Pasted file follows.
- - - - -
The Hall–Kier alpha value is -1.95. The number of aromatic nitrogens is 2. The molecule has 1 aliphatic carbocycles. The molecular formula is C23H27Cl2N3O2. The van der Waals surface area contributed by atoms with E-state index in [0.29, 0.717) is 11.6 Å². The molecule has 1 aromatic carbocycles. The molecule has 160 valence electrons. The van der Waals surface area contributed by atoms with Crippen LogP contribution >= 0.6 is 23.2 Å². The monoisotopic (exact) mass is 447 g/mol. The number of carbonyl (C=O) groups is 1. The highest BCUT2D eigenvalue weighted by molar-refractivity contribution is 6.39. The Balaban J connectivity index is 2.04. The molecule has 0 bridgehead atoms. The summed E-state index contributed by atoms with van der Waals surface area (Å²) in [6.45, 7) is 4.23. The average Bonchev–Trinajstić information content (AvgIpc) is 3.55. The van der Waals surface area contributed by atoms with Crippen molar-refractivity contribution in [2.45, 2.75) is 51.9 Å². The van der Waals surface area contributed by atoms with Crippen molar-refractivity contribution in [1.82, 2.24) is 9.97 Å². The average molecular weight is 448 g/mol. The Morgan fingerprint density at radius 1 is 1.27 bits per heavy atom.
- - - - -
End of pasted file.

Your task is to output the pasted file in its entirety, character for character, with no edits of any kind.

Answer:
The Hall–Kier alpha value is -1.95. The number of aromatic nitrogens is 2. The molecule has 1 aliphatic carbocycles. The molecular formula is C23H27Cl2N3O2. The van der Waals surface area contributed by atoms with E-state index in [0.29, 0.717) is 11.6 Å². The molecule has 1 aromatic carbocycles. The molecule has 160 valence electrons. The van der Waals surface area contributed by atoms with Crippen LogP contribution >= 0.6 is 23.2 Å². The monoisotopic (exact) mass is 447 g/mol. The number of carbonyl (C=O) groups is 1. The highest BCUT2D eigenvalue weighted by molar-refractivity contribution is 6.39. The Balaban J connectivity index is 2.04. The molecule has 0 bridgehead atoms. The summed E-state index contributed by atoms with van der Waals surface area (Å²) in [6.45, 7) is 4.23. The average Bonchev–Trinajstić information content (AvgIpc) is 3.55. The van der Waals surface area contributed by atoms with Crippen molar-refractivity contribution in [2.45, 2.75) is 51.9 Å². The van der Waals surface area contributed by atoms with Crippen molar-refractivity contribution in [1.82, 2.24) is 9.97 Å². The average molecular weight is 448 g/mol. The Morgan fingerprint density at radius 1 is 1.27 bits per heavy atom.